Wednesday, July 9th, 2014 Posted by Jim Thacker

Bonus technology to watch: Ormr


Two weeks ago, we brought you our list of five new CG technologies to watch. Here’s a bonus: a lightweight procedural graphics editor, offering good support for Photoshop files and a completely non-destructive workflow.

Last month, we featured five new technologies to watch on CG Channel: one for each day we were on holiday. However, there were a few other interesting apps that missed the list – and today, we’re featuring one of them.

A lightweight procedural image-editor offering an innovative non-destructive workflow, Ormr has, inevitably, been touted as an alternative to Photoshop. So what sets it apart in this increasingly crowded market?

What is it?
A lightweight procedural image editor, combining vector and raster tools. It has a completely non-destructive workflow, and a “best in class” PSD importer. It’s currently in public beta.

Why is it notable?
Everything you do can be edited later, independent of future changes, including editing brush strokes. It’s fully 16-bit, and the PSD importer preserves layers, groups, masks, blending mode and effects.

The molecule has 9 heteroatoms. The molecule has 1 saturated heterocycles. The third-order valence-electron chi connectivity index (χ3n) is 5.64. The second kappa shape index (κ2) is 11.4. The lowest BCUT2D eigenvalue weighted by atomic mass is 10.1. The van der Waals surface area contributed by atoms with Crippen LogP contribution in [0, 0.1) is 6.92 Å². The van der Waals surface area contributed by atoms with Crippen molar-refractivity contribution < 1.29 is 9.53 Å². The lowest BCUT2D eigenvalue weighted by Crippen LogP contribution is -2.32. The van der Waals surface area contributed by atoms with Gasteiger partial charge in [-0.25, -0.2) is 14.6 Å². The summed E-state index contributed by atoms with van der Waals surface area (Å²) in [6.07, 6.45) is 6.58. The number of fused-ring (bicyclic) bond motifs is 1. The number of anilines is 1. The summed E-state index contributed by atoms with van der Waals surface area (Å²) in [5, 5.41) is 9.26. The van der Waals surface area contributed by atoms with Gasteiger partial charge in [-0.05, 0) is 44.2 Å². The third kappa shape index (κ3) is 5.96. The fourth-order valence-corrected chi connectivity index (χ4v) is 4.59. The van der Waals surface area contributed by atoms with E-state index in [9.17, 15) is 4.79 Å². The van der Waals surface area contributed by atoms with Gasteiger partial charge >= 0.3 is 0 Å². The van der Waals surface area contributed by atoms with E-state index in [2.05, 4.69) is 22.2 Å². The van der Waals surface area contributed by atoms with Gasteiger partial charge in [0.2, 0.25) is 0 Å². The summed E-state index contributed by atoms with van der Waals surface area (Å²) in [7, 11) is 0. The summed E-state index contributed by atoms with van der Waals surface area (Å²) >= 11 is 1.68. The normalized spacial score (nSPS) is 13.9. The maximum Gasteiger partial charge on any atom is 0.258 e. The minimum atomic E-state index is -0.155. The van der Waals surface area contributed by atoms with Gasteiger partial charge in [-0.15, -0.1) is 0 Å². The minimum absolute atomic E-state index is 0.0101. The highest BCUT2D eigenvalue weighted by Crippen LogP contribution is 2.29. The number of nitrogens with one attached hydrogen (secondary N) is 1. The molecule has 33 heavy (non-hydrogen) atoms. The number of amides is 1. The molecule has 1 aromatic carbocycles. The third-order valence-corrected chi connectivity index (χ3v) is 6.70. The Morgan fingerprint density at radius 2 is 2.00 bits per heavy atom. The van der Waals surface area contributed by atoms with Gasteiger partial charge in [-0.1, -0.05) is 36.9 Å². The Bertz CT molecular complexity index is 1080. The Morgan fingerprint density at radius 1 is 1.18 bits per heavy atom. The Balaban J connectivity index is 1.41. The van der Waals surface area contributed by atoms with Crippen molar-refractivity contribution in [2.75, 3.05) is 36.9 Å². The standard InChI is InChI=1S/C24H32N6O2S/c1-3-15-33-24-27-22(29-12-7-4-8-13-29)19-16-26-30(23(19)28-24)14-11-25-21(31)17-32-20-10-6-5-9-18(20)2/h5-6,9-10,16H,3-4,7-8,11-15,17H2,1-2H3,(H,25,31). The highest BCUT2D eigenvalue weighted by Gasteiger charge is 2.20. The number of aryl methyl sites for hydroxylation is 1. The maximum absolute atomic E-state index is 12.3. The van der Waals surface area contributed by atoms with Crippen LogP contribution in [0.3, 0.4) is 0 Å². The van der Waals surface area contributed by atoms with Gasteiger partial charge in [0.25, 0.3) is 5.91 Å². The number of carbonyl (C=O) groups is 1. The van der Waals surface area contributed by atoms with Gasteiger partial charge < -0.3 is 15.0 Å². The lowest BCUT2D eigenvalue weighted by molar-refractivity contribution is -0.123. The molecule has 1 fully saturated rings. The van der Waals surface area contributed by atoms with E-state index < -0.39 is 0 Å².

Similar to?
CGTalk has a long list of image-editing and paint packages, intended as alternatives to Photoshop.

Developer Mad Cat Software has posted a semi-tongue-in-cheek comparison with Photoshop and GIMP (we got a chuckle out of ‘No accidental bi-monthly opening of the Bridge’), but this thread on Blender Artists may be a more useful discussion of the current feature set: there are currently no Curves, for example.

Selling points?
Innovative non-destructive workflow. Plays nicely with Photoshop PSD files and brushes. Imports a range of camera Raw formats. Regularly updated. Inexpensive, particularly at current beta pricing.

Key technical features?
Find a summary list here.

Runs on?
Windows Vista and above, Mac OS X 10.6 and above. A Linux version is planned.


The beta is free, or you can buy it now for $24.99, including lifetime support and updates. The price will rise to $49.99 when the software is released commercially.

See it in action at:
The only video we can find on YouTube is from an (unsuccessful) 2012 Kickstarter campaign. But since the beta is free to download, you can easily make up your own mind about the software.

Find more information at:
Visit the Ormr website